Jesus had been tortured mercilessly and finally nailed on the cross. He was practically drained of all His blood and breathing His last few breaths. This was not enough torture. One of the criminals crucified with Him blasphemed Him and said, “If you are the Christ, save Yourself and us.” (Luke 23:39) There is no record of a response from Jesus. He does not condemn the foolish criminal. That was pretty remarkable. However something rather surprising follows. The other criminal crucified with Jesus who also was witnessing the death of the Christ, and could plainly see that Jesus had done nothing to save Himself, displayed faith. He is not dissuaded by the bloody and dying Christ. He holds firmly to the belief that this Jesus, who appears helpless on the cross, is the son of God, the Messiah, the King of Kings and Lord of Lords. He believed that Jesus will be returning to His celestial Kingdom and made a plea before his dying King “Lord, remember me when You come into Your kingdom.” (Luke 23:42). Did this criminal, two thousand years ago, understand the plan of salvation? Did he understand that the Messiah had come into the world to die so that all who believe in him could be forgiven of their sins and saved? Apparently he did.

However the criminal did not have time to change his life. He did not have time to pay for all he had done wrong. He did not have time to show the good fruit of the Spirit and produce many good works in the name of Christ. This was not a problem. Jesus saw to the heart of the man and had this to say “Assuredly, I say to you, today you will be with Me in Paradise.” (Luke 23:40) He was instantly saved. The criminal was saved because he believed. The criminal had recognized his sins when he said “Do you not even fear God, seeing you are under the same condemnation? And we indeed justly, for we receive the due reward of our deeds; but this Man has done nothing wrong.” (Luke 23:40-41) He recognized that he deserved to be crucified. This was no small deal. The Romans reserved the crucifixion for the worst criminals. This criminal was not some misunderstood misfit. He was truly a bad guy. However he recognized his sin and humbled himself before Jesus. He also believed in Jesus.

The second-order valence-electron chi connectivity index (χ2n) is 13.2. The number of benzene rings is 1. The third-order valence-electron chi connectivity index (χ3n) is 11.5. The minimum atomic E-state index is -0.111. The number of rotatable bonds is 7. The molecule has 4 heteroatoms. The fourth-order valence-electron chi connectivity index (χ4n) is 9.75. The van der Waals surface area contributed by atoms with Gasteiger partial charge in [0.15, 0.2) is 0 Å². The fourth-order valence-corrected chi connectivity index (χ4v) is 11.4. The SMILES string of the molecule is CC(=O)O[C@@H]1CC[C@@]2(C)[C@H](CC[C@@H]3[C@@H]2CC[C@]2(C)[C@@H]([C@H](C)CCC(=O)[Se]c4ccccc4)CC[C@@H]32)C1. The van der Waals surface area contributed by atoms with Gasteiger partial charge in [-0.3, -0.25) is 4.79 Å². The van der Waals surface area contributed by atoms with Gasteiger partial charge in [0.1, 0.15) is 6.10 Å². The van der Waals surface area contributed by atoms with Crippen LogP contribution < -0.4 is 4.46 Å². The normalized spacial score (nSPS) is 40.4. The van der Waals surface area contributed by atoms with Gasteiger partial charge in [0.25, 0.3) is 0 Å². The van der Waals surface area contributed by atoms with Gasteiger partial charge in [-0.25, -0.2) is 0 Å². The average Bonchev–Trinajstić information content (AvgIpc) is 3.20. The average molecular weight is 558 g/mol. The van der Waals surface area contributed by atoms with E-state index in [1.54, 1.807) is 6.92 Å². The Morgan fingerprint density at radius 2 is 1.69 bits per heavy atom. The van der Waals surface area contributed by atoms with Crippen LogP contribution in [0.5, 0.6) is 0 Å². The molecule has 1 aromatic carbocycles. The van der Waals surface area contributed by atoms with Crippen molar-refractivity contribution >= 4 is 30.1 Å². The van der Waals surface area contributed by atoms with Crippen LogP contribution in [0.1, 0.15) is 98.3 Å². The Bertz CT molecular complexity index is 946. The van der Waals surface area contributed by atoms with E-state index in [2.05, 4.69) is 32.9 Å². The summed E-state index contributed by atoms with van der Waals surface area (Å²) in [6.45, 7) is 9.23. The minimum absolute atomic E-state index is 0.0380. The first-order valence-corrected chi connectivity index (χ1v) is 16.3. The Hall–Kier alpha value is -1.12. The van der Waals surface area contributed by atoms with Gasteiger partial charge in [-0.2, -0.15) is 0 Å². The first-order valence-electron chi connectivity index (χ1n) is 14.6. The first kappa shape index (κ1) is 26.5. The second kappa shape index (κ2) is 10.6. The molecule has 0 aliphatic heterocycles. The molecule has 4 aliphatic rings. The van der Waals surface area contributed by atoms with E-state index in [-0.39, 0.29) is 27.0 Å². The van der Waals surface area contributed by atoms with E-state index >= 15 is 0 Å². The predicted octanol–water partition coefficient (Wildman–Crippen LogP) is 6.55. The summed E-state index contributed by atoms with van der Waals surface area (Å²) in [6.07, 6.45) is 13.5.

For some it is difficult to see Christ for who He is; like many who abandoned Christ when he hung on the cross. However, like this criminal, if we can see the true Christ. Then regardless of our state in life, salvation is always near. It does not matter what we have done. All we have to do is sincerely repent of our sins, recognize the sacrifice on the cross and accept Jesus as our Lord. In that moment we are instantly saved, nothing else is necessary.